I am quite sure most of us enjoy their time with friends and families somewhere outside the vicinity of their homes. We all need a fresh setting, a different taste, a new adventure and to all that there is a certain frequency, need and set up budget. Every now and then you hear about a new restaurant opening up in Amman (and it happens a lot) they start amazing, perfect food, nice setting and all that, you enjoy a couple of outings and decide it’s a great place for that needed time out but does it really last???
I have been back from the UK after my studies for almost 4 years and I have always found the same issue happening over and over again. You pick a restaurant and enjoy its food and atmosphere but then suddenly a few months later the quality goes down hill, you feel like you are not getting value for money anymore and you end up in the search again for a new place. This endless loop is annoying for most people around me as much as it is to me, it’s a waste of energy, time and also a disappointment on a night out.
Some people with budgets for outings would be able to afford an outing per month to a high quality, top end and probably expensive place to eat, while others (the bigger group) look for places with great quality food, nice atmosphere and affordable prices (which is not easy to find in Amman). You go to a place you enjoy the cozy atmosphere, you order a bowl of soup and end up with all sorts of results, sometimes plastic bits somehow found their way into it, other times it’s too watery and maybe even thick pudding like substance. Going to salads, you always face the same mistake around drenched, soggy ingredients that neither look appealing nor taste any good. As for main meals, where should I start? I’ve been served uncooked sauteed vegetables, completely raw meat (I ordered it medium), cold fish, bland dry chicken and better yet sometimes the wrong meal all together.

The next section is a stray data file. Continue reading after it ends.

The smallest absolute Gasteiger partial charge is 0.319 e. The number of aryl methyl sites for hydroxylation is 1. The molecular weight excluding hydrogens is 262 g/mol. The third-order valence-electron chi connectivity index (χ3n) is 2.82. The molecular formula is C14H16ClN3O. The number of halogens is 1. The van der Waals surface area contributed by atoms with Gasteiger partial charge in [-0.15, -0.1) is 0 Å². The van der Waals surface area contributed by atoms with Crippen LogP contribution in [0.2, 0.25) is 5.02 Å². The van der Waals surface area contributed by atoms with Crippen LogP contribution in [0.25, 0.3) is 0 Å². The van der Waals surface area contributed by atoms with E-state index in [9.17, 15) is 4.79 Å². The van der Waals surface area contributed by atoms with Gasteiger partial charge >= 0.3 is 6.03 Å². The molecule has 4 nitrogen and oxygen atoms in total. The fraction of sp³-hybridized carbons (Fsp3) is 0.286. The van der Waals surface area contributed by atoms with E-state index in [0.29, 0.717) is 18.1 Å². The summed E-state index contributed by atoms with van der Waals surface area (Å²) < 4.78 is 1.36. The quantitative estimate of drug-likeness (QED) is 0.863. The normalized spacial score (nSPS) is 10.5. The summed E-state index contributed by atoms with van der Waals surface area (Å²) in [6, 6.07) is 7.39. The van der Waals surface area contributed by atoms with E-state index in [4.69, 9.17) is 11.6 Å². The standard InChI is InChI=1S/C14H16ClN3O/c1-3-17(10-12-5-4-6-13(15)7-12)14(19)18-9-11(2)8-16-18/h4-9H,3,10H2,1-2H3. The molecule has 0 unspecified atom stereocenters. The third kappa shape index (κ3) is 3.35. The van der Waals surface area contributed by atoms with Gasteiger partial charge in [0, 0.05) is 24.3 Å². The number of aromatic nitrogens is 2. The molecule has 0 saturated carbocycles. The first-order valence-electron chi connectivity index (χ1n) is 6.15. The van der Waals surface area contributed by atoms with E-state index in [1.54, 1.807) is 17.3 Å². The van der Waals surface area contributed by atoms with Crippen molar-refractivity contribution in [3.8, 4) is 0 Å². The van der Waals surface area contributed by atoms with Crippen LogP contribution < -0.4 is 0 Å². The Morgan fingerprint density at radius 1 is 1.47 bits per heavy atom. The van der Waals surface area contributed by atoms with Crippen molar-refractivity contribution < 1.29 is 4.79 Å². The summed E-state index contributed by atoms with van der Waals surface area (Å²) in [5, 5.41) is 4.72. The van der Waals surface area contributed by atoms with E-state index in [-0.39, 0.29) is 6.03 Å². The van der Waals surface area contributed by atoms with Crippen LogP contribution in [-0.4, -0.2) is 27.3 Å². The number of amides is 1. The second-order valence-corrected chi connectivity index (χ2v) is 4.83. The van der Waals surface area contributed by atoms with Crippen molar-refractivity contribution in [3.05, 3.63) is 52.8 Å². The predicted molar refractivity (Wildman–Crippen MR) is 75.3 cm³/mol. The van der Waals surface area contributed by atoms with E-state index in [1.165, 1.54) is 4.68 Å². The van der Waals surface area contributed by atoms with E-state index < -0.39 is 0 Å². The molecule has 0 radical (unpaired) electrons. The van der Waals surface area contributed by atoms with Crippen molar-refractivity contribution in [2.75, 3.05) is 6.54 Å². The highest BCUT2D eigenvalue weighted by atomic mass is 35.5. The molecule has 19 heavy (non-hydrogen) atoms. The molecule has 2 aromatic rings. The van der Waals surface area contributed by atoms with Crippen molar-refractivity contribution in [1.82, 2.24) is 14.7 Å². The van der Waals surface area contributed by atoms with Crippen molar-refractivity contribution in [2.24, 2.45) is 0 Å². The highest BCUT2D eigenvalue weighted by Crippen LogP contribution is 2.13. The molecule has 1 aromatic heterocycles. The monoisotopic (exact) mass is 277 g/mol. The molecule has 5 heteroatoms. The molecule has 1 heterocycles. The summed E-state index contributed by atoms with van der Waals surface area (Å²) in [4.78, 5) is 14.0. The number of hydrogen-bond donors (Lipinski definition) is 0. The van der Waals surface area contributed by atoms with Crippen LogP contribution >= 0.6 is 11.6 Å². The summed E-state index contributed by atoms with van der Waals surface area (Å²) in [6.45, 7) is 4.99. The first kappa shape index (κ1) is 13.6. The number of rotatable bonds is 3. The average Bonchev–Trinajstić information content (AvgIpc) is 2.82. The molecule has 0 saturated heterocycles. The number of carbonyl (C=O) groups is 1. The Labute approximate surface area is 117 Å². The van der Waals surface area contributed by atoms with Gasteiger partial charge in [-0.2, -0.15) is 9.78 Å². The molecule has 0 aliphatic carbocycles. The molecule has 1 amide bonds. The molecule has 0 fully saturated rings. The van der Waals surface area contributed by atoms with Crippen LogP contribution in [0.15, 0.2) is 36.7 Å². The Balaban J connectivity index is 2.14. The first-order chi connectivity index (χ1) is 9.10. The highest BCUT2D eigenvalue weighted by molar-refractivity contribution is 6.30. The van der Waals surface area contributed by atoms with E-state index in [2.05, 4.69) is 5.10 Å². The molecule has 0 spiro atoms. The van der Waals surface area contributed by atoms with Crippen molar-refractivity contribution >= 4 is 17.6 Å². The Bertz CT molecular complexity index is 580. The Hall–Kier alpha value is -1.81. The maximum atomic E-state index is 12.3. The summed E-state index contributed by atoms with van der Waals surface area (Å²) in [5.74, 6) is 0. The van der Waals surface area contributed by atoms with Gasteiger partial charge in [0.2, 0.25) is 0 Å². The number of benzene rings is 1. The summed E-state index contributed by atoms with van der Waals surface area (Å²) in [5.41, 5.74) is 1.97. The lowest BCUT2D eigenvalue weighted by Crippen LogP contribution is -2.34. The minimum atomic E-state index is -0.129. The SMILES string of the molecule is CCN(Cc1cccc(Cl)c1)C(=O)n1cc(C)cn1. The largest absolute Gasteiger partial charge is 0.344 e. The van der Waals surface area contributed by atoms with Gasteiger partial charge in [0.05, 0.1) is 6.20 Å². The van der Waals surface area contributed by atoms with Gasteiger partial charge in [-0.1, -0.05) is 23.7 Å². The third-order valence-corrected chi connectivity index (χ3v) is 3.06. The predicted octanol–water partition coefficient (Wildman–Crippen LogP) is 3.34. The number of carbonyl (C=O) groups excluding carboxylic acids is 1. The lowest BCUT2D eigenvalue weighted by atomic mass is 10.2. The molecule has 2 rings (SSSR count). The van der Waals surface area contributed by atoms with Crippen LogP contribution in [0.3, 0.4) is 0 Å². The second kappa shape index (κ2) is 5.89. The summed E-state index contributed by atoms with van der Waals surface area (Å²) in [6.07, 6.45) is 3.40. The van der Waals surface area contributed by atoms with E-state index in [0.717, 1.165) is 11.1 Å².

Where are we going wrong? When does a restaurant go down hill? Do they change their ingredients in search for saving up on their budget? Do the staff members get bored with the dishes they make? Do they hire kitchen helpers who are not qualified? I cannot answer any of that but it saddens me to see it happen all the time.
Do you know what puzzles me the most? A barista (person who makes coffee) is supposed to have a clue about the coffee kinds and ways to make them to say the least, before even figuring out the best way to make them, yet you find him/her working in a high end place but serving you a latte convincing you it is a cappuccino and insisting that you know nothing about it. Service varies from lazy, rude, inattentive up to too busy to come serve you I have an important conversation with my other working colleagues.
One might say it is a series of mishaps here and there, maybe a case of Murphy’s Law but the sad truth it’s a recurring issue with everyone around. Beginning today I shall take it upon myself to visit places in Amman, rate, evaluate and will have no problem criticizing what I see wrong. I will share you with the experience and inform you of my thoughts. If you have a place to start in mind, please share it with me in the comments.
Lovely Weekend To All.